Posted April 21, 2004
I am starting what I intend to be a regular contribution in which I will share some of my almost spiritual experiences and insights gained when I was on the beach.
It was this unforgettable moment late summer, the first time that I realized how special the beach really is.
I finally realized that the beach shows a remarkable CORRELATION between HABITABILITY and PLEASURABILITY.
Isn't a beach well adapted for sun bathing, digging holes in the sand, beach volley ball and wading. Isn't it miraculous that we go to beaches, which provide for easy access to the ocean, with sand allowing us to spend our sun bathing in relative comfort. In addition what better place to play beach games.
A slowly deepening bottom allows us to wade in the ocean without the immediate risk of drowning. As icing on the cake, the waves seem to approach the beach in perpendicular to the coast line adding to our enjoyment.
And in addition to all the beach, which by now must appear to the reader to be an almost miraculous environment, also provide us with protection from flooding (dunes).
One cannot escape the conclusion that these beaches were designed with a
purpose in mind. A sceptic reader may object to the use of correlation to infer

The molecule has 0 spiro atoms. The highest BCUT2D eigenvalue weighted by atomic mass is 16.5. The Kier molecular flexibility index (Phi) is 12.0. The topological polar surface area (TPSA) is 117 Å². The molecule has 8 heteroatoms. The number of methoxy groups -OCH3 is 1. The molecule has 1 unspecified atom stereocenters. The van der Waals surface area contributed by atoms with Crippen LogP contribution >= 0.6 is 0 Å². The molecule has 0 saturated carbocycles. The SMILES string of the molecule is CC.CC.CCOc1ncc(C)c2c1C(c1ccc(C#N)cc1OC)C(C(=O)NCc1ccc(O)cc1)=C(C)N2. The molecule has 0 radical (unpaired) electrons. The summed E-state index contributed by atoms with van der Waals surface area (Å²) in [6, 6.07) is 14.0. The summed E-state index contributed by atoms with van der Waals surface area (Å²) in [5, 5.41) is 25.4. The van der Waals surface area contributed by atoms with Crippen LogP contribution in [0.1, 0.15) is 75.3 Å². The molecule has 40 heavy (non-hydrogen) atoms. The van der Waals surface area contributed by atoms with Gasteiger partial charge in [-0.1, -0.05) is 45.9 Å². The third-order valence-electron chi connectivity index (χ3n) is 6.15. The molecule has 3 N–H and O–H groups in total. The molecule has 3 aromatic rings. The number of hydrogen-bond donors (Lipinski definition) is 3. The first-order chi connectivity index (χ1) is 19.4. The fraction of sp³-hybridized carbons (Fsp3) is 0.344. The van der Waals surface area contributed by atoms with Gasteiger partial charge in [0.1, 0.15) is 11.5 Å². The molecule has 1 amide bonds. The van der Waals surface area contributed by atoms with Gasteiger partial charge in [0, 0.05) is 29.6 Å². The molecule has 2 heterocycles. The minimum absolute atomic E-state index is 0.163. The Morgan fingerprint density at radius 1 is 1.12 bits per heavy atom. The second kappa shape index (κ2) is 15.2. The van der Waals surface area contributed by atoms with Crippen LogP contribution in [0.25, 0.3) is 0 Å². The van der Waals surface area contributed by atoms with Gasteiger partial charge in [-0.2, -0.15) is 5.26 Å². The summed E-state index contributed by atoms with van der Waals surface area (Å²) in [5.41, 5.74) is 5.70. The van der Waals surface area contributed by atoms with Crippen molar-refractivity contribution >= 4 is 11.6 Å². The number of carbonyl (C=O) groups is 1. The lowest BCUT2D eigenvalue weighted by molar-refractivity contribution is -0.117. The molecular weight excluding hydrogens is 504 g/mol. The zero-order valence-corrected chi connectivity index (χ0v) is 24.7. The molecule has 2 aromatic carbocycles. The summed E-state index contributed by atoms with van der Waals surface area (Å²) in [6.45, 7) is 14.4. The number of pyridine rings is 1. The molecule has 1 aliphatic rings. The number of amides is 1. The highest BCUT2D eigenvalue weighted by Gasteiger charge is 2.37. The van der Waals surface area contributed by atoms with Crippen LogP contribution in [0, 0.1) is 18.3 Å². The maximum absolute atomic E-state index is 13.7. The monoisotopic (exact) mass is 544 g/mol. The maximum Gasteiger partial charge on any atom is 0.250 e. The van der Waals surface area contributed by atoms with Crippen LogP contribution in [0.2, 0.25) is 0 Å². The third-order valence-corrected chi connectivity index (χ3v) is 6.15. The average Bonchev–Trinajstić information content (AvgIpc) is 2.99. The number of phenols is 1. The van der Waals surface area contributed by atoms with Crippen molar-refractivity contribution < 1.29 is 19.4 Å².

purpose but I intend to use a "cumulative case argument" to strengthen my case.
By showing not only complexity but also a meaningfull pattern I will show how
design is an INEVITABLE conclusion.
Posted at April 18, 2004 12:34 PM
This is a very interesting post, and I feel I must add an important point (at the possible risk or preempting part 2). If you take out any of the constituent parts of a great day at the beach - warm sea, clear sky, clean beach, not too crowded - the day ceases to be a great day at the beach entirely: ALL of the constituent parts MUST be there for a great day at the beach.
Long-shore drift has long been a theory in crises: Isaac Newton was never a LSDian, and I'm sure I can find a quote from Richard Dawkins, an prof at Oxford no less, about saltationism which proves the transportation and deposition hypotheses wrong.
Posted by: Steinsky at April 18, 2004 03:57 PM
Thanks, Pim. Now I've gotta spend the rest of the evening listening to Quadrophenia.
"A beach is a place where a man can feel
He's the only soul in the world that's real..."
Posted by: Art at April 18, 2004 04:06 PM
Thanks for the feedback. Yes there are many interesting directions in which
to take this. As a scientist I intend to explore as many as I can. I think in
the end we may come to a conclusion not too surprisingly namely that our need of
faith for purpose/design need not be at conflict with science.
But one can take the argument in various directions that show how one may be using ‘self selection' or cherry picking to obtain the conclusion one wants.
Posted by: Pim van Meurs at April 18, 2004 04:57 PM
Moreover, geographers have found no credible transitional forms between beaches and other localities - it is impossible to conceive of an intermediate state between the beach and the ocean.
Posted by: Sean Foley at April 18, 2004 07:20 PM
Following up on the critial insight made by Sean, and Steinsky (is that a True Fightin' Fundy name? seems kinda' furin) beach qua beach is clearly IC (iruduesidnessible complihood for those nonum igcognisintitites). For there is no beach without water, sand, rocks, shells and other beachy stuff.
Posted by: Dr.GH at April 18, 2004 08:02 PM
No one has ever seen a beach form!